The recalibrated results provide a new focus to search the proxy records for markers that can be directly linked to Thera, in particular, the ice core records, where volcanic acidity and tephra can be used to more closely define specific eruptions. There is some indication that dating for the ice core record during this period may need adjustment. New radiocarbon determinations for the Aniakchak II eruption (3270 ± 40 14C years B.P. for a peat layer just below the tephra) suggest that the geochemically anchored ice layer for this event (c.1641 BCE) should become more recent, in which case new acidity levels in the ice could become viable candidates for Thera in the 16th century BCE. In particular, this should be explored using the well-established correlation between volcanic acidity layers in the ice and anomalous growth in upper treeline bristlecone pine. While our data place previous tree ring marker dates suggested for Thera (1626-1628 BCE) outside the 95% probability range, the bristlecone pine chronology has a ring width minimum at 1597 BCE and a frost-damaged ring at 1560 BCE, indicating major volcanic events around these years. The 1597 BCE date is earlier than indicated by the posterior mean of our revised dating of the olive branch and Akrotiri assemblage but within the 95% credible interval and could be argued to correlate with a chemical response recorded in a speleothem at Sofular Cave in Turkey, which is independently dated using 230Th dating and layer counting. However, given the complexity of the cave environment and errors associated with the dating method used, it also seems quite possible that this chemical signature could also extend to a connection with an eruption at 1560 BCE (and beyond), with sulfur elevated between c.1620 and 1530 ± 25 BCE. The 1560 BCE date, which represents the first proxy marker for a volcanic event in the bristlecone pine record beyond the posterior mean values derived for this study, is particularly noteworthy, as it would fit with the earlier proposed start for the New Kingdom in Egypt, the revised reign of Ahmose, and the description of an unusual and catastrophic storm from the Ahmose “Tempest Stela”. Equally, other bristlecone growth anomalies at 1546 and 1544 BCE also warrant further investigation, given the 95% credible intervals for the new radiocarbon ranges and compatibility with conventional, archaeologically derived dates for the start of the New Kingdom.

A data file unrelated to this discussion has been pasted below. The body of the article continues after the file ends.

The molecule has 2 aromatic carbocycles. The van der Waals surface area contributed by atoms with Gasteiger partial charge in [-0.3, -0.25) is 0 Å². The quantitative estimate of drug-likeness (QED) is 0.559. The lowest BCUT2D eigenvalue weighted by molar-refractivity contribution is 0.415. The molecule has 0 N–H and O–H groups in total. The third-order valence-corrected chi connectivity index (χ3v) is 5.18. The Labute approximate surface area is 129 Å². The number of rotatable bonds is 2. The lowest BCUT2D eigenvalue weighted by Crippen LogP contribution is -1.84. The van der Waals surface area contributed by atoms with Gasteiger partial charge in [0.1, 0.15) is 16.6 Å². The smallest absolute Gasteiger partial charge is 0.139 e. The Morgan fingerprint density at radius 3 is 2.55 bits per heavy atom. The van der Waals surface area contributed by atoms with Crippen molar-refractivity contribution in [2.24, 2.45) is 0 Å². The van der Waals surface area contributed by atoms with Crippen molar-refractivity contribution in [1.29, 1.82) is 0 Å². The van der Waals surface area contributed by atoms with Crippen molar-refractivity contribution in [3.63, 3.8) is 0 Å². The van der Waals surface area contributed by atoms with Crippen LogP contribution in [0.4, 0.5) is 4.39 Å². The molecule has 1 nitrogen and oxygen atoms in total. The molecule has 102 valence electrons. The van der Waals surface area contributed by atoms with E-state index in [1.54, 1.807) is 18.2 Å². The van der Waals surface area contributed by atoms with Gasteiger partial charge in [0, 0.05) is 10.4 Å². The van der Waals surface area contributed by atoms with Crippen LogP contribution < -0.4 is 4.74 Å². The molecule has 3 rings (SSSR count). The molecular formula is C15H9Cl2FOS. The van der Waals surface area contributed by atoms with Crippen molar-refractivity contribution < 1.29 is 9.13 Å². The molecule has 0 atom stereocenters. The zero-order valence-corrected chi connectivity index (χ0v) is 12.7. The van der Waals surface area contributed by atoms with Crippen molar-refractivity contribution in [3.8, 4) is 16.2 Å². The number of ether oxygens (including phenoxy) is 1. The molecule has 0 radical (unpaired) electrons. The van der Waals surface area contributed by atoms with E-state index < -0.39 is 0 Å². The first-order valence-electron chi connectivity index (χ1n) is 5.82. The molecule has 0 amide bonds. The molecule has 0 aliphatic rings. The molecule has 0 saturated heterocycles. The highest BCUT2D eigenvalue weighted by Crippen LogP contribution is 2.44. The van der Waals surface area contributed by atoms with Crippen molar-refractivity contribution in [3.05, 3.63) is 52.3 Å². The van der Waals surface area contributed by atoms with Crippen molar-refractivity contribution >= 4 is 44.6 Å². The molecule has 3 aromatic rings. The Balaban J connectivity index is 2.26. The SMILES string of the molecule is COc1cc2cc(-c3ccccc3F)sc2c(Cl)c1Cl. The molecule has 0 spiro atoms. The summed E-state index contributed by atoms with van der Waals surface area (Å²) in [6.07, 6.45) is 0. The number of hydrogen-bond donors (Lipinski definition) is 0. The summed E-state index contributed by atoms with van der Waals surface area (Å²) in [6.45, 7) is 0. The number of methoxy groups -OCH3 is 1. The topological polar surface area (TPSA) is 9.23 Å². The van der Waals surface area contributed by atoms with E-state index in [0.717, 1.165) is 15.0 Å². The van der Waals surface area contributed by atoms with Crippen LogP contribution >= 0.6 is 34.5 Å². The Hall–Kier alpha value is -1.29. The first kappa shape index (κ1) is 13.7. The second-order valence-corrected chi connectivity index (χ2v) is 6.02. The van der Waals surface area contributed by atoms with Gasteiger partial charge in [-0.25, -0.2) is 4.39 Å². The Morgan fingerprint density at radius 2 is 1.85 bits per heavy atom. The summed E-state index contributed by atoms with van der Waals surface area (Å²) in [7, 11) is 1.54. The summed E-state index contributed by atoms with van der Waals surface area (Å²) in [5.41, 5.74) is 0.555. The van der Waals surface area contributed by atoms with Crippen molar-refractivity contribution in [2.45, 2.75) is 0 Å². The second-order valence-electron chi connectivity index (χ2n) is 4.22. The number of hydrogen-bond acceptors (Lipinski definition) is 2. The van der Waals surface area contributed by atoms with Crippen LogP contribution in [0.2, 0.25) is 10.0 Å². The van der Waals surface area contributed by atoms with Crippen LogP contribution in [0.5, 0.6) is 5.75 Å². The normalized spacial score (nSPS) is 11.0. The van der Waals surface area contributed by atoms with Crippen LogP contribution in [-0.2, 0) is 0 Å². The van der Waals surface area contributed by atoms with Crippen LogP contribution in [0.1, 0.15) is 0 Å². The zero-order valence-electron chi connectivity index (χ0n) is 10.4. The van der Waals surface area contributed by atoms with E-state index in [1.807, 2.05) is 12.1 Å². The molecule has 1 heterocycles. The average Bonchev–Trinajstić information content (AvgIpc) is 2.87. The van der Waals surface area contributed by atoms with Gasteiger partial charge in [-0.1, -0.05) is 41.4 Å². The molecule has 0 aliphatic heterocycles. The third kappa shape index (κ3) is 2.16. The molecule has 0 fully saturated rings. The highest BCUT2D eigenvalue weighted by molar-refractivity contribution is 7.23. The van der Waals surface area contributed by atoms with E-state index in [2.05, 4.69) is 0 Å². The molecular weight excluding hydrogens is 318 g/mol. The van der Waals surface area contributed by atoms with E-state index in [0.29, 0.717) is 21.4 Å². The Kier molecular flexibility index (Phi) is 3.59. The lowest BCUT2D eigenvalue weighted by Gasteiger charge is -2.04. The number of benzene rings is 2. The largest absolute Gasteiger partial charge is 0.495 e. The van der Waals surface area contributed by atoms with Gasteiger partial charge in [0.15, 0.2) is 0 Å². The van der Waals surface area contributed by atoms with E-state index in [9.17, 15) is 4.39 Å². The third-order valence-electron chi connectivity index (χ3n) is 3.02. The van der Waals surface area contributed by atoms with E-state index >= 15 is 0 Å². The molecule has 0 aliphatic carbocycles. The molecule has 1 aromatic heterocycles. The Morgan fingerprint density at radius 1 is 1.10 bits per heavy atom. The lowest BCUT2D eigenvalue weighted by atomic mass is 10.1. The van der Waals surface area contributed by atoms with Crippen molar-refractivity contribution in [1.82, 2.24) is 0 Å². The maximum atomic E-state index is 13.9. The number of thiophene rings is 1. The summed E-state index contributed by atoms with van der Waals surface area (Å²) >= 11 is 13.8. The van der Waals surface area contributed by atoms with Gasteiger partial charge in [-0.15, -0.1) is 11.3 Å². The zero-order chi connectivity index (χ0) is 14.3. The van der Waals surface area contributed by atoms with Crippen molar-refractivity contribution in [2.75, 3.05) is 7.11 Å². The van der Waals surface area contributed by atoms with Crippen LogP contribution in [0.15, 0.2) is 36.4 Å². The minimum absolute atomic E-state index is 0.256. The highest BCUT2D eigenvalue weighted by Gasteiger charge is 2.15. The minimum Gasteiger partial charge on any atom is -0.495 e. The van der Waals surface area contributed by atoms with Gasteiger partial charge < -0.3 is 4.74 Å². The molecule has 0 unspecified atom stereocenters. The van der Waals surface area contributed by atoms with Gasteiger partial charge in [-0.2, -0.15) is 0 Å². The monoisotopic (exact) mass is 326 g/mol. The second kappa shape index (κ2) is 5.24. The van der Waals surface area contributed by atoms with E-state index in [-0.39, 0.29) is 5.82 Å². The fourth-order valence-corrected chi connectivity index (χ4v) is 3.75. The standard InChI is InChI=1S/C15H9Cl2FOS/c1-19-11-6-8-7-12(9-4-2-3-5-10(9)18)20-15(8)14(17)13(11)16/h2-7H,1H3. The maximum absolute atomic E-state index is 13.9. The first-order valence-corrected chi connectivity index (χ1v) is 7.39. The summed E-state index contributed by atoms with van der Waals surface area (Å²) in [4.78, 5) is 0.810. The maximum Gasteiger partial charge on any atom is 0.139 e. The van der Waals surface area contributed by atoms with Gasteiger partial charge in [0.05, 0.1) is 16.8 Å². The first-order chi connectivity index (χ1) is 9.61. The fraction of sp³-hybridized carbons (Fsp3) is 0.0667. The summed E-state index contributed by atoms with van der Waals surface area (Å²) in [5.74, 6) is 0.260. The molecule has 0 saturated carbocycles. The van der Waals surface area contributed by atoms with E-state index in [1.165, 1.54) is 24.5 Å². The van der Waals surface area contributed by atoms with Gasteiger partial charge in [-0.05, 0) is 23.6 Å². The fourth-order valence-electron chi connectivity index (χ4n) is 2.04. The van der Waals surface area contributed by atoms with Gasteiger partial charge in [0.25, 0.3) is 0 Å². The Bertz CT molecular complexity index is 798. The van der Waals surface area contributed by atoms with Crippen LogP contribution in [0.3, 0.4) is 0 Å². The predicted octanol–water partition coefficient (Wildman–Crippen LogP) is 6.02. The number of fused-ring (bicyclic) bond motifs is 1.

This study demonstrates the advantages of annual 14C time series to beneficially augment the coarser-resolution measurements of IntCal13. We show that this can be particularly important in transition periods around 14C plateaus, where small changes in the curve can have a large effect on calibrated ages. Here, annual measurements are able to provide finer detail than measurements on multiyear blocks. The results indicate that the Thera eruption occurred during a plateau in 14C production, making current radiocarbon ranges less precise and limiting the potential of radiocarbon dating to provide an exact date for the event. Results do, however, provide a strong basis for new investigation of the utility of solar cycles, and patterns of more rapid 14C production identified c.1580–1520 BCE in improving this situation. They also provide a basis for a renewed focus on proxy records for the 16th century BCE, starting with the precise bristlecone calendar dates of 1597, 1560, 1546, and 1544 BCE. Future work will also address any potential impact of the suggested alteration to the calibration curve for other established models overlapping with the time period; however, the annual time series for this period should also be extended and replicated at other laboratories using different regional tree ring chronologies to more fully explore the implications for accuracy and precision made possible via an annually based calibration resource. Work is also needed to explore the degree of interlaboratory variation in annual 14C data and to fully understand the combination of factors leading to the difference between IntCal13 and the annual time series. No definitive calibrated radiocarbon range for the Thera eruption is currently possible, but the altered position of the 14C plateau indicates that improved calibration has much to offer chronological synchronization of human and environmental timelines in this period.

(Source: “Annual radiocarbon record indicates 16th century BCE date for the Thera eruption”, by Charlotte L. Pearson et al.)

converted PNM file

We let our reader decide about the above.

Research-Selection-Text for NovoScriptorium: Philaretus Homerides